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Couch to 5K - Get running with Couch to 5K

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Taking up running can seem like a scary prospect, especially if you feel out of shape or unfit.

But, did you know that regular running can help reduce the risk of chronic illnesses such as heart disease, type 2 diabetes and stroke, boost your mood and keep your weight under control?

The Couch to 5K plan is designed to get you off the couch and gradually work you up to running 5K or for half an hour, in just nine weeks.

What is Couch to 5K?

Couch to 5K is a running plan developed to help absolute beginners get into running. The beginners' running plan was developed by a novice runner, Josh Clark, who wanted to help his fiftysomething mum get off the couch and start running too. The plan involves three runs per week, with a day of rest in between, with a different schedule for each of the nine weeks.

  • Scroll down to find out how to get started on the Couch to 5K plan.

How does Couch to 5K work?

Probably the biggest challenge a novice runner faces is not knowing how or where to start. Often when trying to get into exercise, we can overdo it, feel defeated and give up when we're just getting started. Couch to 5K works because it starts with a mix of running and walking, to gradually build up your fitness and stamina. Week One involves running for just a minute at a time, creating realistic expectations and making the challenge feel achievable right from the start. 

Who is Couch to 5K for?

Couch to 5K is for everyone. Whether you've never run before, or if you want to get back into being more active, Couch to 5K is a free and easy way of getting fitter and more healthy. If you have any health concerns about beginning an exercise regime such as Couch to 5K, make an appointment to see your GP and discuss it with them first.

What are the benefits?

There are plenty of benefits from getting into running. For starters, it's an easy way of improving your physical health. Running regularly will improve the health of your heart and lungs. It can also help you lose weight; especially if combined with a healthy diet.

There is evidence it may help increase bone density in some people, which can help guard against bone diseases such as osteoporosis.

Perhaps the unexpected side-effects are the mental benefits of running. Taking on the challenge of Couch to 5K can help boost your confidence and self-belief, as you prove that you can set yourself a target and achieve a goal. Running regularly can also be a great stress reliever and has even been shown to combat depression.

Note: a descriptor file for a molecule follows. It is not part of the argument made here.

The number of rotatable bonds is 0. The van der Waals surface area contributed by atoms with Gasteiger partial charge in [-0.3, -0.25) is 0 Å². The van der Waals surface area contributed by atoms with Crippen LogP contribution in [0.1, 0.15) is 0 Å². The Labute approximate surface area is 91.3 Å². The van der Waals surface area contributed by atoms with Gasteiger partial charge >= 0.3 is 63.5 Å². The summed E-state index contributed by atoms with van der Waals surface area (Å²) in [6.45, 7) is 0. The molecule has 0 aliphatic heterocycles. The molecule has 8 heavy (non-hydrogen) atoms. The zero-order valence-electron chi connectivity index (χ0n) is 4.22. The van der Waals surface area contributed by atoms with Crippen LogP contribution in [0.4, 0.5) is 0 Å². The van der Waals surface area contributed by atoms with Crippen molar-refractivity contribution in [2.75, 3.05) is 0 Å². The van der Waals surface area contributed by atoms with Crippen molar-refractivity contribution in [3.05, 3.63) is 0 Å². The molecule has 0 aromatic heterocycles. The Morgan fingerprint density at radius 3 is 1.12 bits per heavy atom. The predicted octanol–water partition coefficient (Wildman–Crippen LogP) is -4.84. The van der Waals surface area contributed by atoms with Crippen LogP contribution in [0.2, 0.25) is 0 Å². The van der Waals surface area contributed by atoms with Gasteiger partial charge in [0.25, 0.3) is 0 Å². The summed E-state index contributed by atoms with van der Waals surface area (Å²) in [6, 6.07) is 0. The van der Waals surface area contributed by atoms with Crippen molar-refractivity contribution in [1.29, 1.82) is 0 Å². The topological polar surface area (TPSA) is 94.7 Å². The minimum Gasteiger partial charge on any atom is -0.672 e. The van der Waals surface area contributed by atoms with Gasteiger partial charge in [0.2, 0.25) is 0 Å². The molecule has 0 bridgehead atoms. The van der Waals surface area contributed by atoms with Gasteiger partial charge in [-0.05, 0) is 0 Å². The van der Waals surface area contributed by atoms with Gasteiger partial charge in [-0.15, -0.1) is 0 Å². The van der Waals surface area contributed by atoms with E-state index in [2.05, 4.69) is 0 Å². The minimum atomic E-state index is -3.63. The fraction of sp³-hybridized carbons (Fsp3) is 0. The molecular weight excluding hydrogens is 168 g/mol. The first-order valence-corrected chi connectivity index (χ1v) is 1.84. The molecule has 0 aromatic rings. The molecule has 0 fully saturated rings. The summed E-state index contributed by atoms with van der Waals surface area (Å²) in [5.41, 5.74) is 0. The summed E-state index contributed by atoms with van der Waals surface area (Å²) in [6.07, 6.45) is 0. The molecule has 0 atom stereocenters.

What are the Couch to 5K podcasts for?

NHS Choices has developed its own set of Couch to 5K podcasts to help you get into running. The podcasts feature a narrator, Laura, who guides you through the session, explaining when you need to run and when it's time to walk.

The podcasts also feature music to motivate you through the workout. The podcasts are designed to take you on three runs each week, leaving at least one day of rest in between each run. There is one podcast for each week of the plan - except in weeks five and six, which feature three individual podcasts. This is because weeks five and six act as transitional weeks, which aim to progress you from a mix of running and walking into running for longer blocks of time.

How do I get started?

STEP 1

: Download the free Couch to 5K podcasts to your mobile device (any MP3 player will do) or your computer. If downloading to a computer, you'll then need to copy the podcast onto your MP3 player.

STEP 2

: Think about when you're going to run. The best way to ensure you stick with your running plan is to carefully work out how to fit Couch to 5K into your day. Busy days at work? Perhaps you could set your alarm clock a little earlier and run first thing in the morning, or even in your lunch break. If you have young children to sort out in the mornings, maybe you could plan your run when they're at nursery. Or, how about strapping them safely in the pushchair and taking them with you?

STEP 3

: Plan where you are going to run. For example, if you already have a gym membership then you could run there. Another good option is to run outdoors. You'll get some fresh air, can take different and interesting routes and, perhaps best of all, it won't cost anything. You may want to look at a map to plan your route first, so that you can focus on running. There are lots of great websites out there to help you with this, such as realbuzz and MapMyRun.

STEP 4

: Think about safety. If you are planning to run outdoors, bear in mind that when wearing headphones you may be less aware of your surroundings. Watch out for other pedestrians, keep your eyes peeled for cyclists and take extra care when crossing the road.

STEP 5

: What are you going to wear? The most essential piece of kit is a pair of running trainers, available from any good sports store for as little as £30. While this isn't essential, it may reduce your risk of injury.
Medical Review: September 13, 2012

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